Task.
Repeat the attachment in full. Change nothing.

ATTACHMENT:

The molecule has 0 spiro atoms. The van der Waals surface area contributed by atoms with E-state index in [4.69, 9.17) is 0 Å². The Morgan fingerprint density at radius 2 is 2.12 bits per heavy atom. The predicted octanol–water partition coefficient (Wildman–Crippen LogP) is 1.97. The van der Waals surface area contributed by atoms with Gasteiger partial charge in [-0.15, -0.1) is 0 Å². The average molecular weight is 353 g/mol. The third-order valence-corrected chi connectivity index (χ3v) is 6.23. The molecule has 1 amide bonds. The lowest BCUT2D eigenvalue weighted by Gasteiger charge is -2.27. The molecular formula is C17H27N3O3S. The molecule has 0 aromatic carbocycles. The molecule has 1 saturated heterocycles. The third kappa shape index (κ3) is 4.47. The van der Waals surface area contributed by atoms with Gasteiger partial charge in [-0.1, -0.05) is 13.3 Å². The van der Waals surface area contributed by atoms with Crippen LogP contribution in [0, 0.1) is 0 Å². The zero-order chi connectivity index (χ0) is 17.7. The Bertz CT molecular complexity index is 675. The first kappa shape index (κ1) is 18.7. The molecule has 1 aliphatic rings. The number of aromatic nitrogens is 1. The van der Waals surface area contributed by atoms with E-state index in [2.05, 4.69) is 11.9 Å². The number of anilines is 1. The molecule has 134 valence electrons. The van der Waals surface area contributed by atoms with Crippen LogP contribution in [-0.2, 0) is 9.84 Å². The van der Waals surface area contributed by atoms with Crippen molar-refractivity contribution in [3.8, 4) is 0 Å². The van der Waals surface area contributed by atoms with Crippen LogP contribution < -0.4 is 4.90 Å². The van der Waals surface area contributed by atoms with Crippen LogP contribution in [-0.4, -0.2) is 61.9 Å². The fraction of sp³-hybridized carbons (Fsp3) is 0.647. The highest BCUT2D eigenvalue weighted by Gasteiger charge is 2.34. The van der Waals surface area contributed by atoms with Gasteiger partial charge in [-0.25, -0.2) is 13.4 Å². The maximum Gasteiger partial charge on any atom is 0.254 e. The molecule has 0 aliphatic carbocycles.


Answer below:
The molecule has 0 spiro atoms. The van der Waals surface area contributed by atoms with E-state index in [4.69, 9.17) is 0 Å². The Morgan fingerprint density at radius 2 is 2.12 bits per heavy atom. The predicted octanol–water partition coefficient (Wildman–Crippen LogP) is 1.97. The van der Waals surface area contributed by atoms with Gasteiger partial charge in [-0.15, -0.1) is 0 Å². The average molecular weight is 353 g/mol. The third-order valence-corrected chi connectivity index (χ3v) is 6.23. The molecule has 1 amide bonds. The lowest BCUT2D eigenvalue weighted by Gasteiger charge is -2.27. The molecular formula is C17H27N3O3S. The molecule has 0 aromatic carbocycles. The molecule has 1 saturated heterocycles. The third kappa shape index (κ3) is 4.47. The van der Waals surface area contributed by atoms with Gasteiger partial charge in [-0.1, -0.05) is 13.3 Å². The van der Waals surface area contributed by atoms with Crippen LogP contribution in [0, 0.1) is 0 Å². The zero-order chi connectivity index (χ0) is 17.7. The Bertz CT molecular complexity index is 675. The first kappa shape index (κ1) is 18.7. The molecule has 1 aliphatic rings. The number of aromatic nitrogens is 1. The van der Waals surface area contributed by atoms with E-state index in [2.05, 4.69) is 11.9 Å². The number of anilines is 1. The molecule has 134 valence electrons. The van der Waals surface area contributed by atoms with Crippen LogP contribution in [-0.2, 0) is 9.84 Å². The van der Waals surface area contributed by atoms with Crippen molar-refractivity contribution in [3.8, 4) is 0 Å². The van der Waals surface area contributed by atoms with Crippen LogP contribution < -0.4 is 4.90 Å². The van der Waals surface area contributed by atoms with Crippen LogP contribution in [-0.4, -0.2) is 61.9 Å². The fraction of sp³-hybridized carbons (Fsp3) is 0.647. The highest BCUT2D eigenvalue weighted by Gasteiger charge is 2.34. The van der Waals surface area contributed by atoms with Gasteiger partial charge in [-0.25, -0.2) is 13.4 Å². The maximum Gasteiger partial charge on any atom is 0.254 e. The molecule has 0 aliphatic carbocycles.